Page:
Thursday, November 12, 2009

Mancession. Feminism and New Voices

I recently complained about the fact that so many poets are ignoring the current situation and that they continue on their self absorbed way to irrelevance and separation from reality.

The reality of the Great Recession is that Men are being effected disproportionately. The reality presents a problem for the man as oppressor/woman as oppressed paradigm. It challenges assumptions that many have had for the past 40 years. Sure men in industrial jobs have been losing jobs for years by now so are the elite and this is a new thing for those who thought that they were "immune".

Most male poets are careful when it comes to gender conversations. In fact most male poets are more apt to be neutered when it comes to interactions within poetry circles. Better to not be seen as Sexist but I have have shied away from some direct talk. I have learned over time that gender is really central to everything- and I learned this from Feminist friends whom I love and respect.

My gender happens to be male and so this Recession is sitting upon us as males in a way that makes hope less of a reality. The Mancession is slowly bleeding many of us dry and we need to find a voice that we are not accustomed to using. We are not able as Men to talk about what it means to be marginalized because unfortunately we have never been marginal.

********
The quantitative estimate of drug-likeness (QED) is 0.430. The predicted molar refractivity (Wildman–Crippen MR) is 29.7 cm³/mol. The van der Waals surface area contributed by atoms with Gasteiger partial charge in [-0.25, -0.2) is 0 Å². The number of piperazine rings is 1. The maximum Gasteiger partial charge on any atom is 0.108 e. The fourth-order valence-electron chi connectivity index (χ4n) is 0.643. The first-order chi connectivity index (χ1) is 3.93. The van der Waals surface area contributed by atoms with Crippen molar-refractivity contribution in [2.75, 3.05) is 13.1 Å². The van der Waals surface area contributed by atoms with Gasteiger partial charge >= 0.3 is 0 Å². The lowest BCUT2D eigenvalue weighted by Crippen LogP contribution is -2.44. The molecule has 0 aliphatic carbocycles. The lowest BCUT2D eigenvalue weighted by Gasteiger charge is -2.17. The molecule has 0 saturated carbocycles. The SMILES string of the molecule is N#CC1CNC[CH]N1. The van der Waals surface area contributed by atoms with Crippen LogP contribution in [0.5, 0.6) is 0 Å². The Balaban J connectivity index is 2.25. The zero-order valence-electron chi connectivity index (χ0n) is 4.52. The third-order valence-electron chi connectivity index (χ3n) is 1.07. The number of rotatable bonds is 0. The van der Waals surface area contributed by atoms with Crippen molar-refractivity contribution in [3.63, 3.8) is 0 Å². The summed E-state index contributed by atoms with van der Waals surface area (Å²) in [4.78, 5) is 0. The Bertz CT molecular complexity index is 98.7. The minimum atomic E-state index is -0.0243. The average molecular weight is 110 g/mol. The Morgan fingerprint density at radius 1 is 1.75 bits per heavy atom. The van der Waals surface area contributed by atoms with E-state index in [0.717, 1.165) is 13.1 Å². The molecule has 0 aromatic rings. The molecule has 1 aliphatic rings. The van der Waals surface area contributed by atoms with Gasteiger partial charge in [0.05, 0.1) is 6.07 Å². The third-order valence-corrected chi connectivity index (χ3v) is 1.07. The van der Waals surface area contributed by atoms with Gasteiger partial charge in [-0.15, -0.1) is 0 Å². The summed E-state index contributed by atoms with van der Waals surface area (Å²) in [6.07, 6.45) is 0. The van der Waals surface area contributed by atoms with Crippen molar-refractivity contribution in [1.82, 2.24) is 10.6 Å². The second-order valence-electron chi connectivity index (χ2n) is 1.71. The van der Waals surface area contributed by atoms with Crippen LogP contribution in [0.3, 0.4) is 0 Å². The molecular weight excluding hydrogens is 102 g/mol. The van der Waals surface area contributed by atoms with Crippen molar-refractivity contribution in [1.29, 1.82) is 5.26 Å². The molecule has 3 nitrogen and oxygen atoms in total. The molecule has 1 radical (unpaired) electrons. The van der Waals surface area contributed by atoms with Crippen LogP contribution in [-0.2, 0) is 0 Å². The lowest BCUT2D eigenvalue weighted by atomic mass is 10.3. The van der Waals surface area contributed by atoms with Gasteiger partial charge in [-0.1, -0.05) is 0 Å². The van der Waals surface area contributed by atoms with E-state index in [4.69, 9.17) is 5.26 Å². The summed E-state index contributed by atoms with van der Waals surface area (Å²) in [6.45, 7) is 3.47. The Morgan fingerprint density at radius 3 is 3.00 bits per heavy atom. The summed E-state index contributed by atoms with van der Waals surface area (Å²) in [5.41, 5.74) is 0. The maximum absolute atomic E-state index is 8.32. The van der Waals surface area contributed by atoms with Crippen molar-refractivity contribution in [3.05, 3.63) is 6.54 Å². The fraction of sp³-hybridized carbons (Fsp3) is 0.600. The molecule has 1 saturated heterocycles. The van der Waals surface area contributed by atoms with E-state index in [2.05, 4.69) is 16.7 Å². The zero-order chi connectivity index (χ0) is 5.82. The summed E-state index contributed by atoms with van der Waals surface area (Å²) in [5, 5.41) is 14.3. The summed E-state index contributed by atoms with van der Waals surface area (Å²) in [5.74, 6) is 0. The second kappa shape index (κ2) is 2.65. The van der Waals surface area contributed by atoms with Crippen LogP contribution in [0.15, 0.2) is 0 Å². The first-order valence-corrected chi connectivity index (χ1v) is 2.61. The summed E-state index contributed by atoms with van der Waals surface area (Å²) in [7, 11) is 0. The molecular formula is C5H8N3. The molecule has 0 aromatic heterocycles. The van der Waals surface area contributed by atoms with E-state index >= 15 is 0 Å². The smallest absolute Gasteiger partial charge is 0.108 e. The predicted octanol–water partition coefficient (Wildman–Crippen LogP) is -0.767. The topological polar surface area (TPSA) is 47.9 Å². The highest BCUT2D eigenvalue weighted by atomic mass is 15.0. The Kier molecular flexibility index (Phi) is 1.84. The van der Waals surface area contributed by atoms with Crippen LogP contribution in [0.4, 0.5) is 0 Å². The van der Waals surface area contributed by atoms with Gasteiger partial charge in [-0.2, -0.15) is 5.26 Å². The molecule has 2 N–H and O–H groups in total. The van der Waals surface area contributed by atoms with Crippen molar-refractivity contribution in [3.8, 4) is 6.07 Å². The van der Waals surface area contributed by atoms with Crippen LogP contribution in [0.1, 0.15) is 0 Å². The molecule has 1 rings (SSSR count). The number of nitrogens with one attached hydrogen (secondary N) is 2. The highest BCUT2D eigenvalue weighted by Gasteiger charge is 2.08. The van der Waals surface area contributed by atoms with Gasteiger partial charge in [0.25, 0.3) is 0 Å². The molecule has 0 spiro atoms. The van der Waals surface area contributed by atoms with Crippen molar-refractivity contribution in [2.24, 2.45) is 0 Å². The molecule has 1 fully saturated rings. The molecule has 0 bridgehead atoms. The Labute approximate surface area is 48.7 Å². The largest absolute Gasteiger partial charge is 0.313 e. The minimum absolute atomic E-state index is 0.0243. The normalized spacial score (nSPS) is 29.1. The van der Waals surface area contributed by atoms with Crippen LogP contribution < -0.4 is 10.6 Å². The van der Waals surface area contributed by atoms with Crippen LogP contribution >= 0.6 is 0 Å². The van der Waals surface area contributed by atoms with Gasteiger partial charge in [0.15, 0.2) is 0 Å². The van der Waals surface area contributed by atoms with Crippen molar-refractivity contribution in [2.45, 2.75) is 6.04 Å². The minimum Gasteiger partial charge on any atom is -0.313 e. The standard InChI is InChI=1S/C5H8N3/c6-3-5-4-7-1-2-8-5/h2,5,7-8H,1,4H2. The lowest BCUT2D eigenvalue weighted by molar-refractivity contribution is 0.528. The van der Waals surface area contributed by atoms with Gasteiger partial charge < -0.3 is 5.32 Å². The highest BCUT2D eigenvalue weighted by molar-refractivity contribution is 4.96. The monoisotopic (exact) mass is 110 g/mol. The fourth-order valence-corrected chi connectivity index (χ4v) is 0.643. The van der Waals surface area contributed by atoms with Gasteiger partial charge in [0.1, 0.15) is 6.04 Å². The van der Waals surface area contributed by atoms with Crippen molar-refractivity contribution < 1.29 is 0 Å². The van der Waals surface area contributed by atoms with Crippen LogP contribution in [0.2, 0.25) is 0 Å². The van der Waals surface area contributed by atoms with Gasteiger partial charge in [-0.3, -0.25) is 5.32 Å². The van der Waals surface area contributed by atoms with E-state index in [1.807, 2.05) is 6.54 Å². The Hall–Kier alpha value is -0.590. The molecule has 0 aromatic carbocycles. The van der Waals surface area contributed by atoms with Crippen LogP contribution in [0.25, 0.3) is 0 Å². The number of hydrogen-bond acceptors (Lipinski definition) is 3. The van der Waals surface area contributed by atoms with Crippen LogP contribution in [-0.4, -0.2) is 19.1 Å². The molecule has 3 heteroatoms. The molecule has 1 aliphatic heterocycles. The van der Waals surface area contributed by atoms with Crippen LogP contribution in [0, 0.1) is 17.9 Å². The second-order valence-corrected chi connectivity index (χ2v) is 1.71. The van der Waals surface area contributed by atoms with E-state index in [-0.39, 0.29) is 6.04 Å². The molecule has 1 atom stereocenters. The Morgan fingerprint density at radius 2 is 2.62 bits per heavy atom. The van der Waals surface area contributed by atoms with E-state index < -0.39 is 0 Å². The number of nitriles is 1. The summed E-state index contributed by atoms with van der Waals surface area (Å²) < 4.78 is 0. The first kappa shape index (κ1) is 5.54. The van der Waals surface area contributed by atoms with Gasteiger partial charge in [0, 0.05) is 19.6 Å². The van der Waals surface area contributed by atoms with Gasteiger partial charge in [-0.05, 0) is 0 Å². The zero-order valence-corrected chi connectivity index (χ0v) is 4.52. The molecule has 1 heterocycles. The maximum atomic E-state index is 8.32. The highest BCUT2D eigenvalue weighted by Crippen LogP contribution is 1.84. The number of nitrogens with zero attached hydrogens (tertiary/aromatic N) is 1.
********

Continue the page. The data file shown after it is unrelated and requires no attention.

Perhaps now we can empathize with the Black man who is pulled over for no reason, or the woman who is ogled on the street or the transgender person who is humiliated and made fun of because now our gender and our group is becoming marginal.

Hetero-Sexual Men have never been comfortable looking at the world through a gender lense. We have always thought of ourselves as the bosses, professors, fathers, uncles, and leaders. Now, that our gender's best and brightest are being pushed to the margins we need a new language to talk about our reality.

I recently read the wonderful book by Emma Bee Bernstein and Nona Aronowitz, Girldrive. The work was haunting and led me to think why don't we have more exposure of real people's realities like this?

In reading Girldrive I was struck by the impact of a book like this in many ways it is a companion piece to Mark Nowak's Coal Mountain exposes something that we do not normally see or experience about miners. There are few writers who use their great gifts to bring to light these types of stories.

As a person who is concerned about what is happening to my Gender in this Recession Aronowitz and Bernstein show us a way to try to understand what is happening to us and perhaps gives us a new language. For those of us new to the margins they are eye opening works of art.


ab said...

Some notable ways the "mancessions" increases the violence toward women:

from that link: it's "not uncommon for abusers to keep victims economically enslaved, seizing paychecks and denying all access to money. When that income shrinks during hard times, the victim becomes even easier to control."

Women were often already working several part time jobs, working in service industries, working for less money. The men who were hit were among the last "middle class" people left. I've already seen people identifying signs of anti-feminist anti-woman backlash, which is pretty typical during a recession when resources and opportunities for white males grow scarce.

Anonymous said...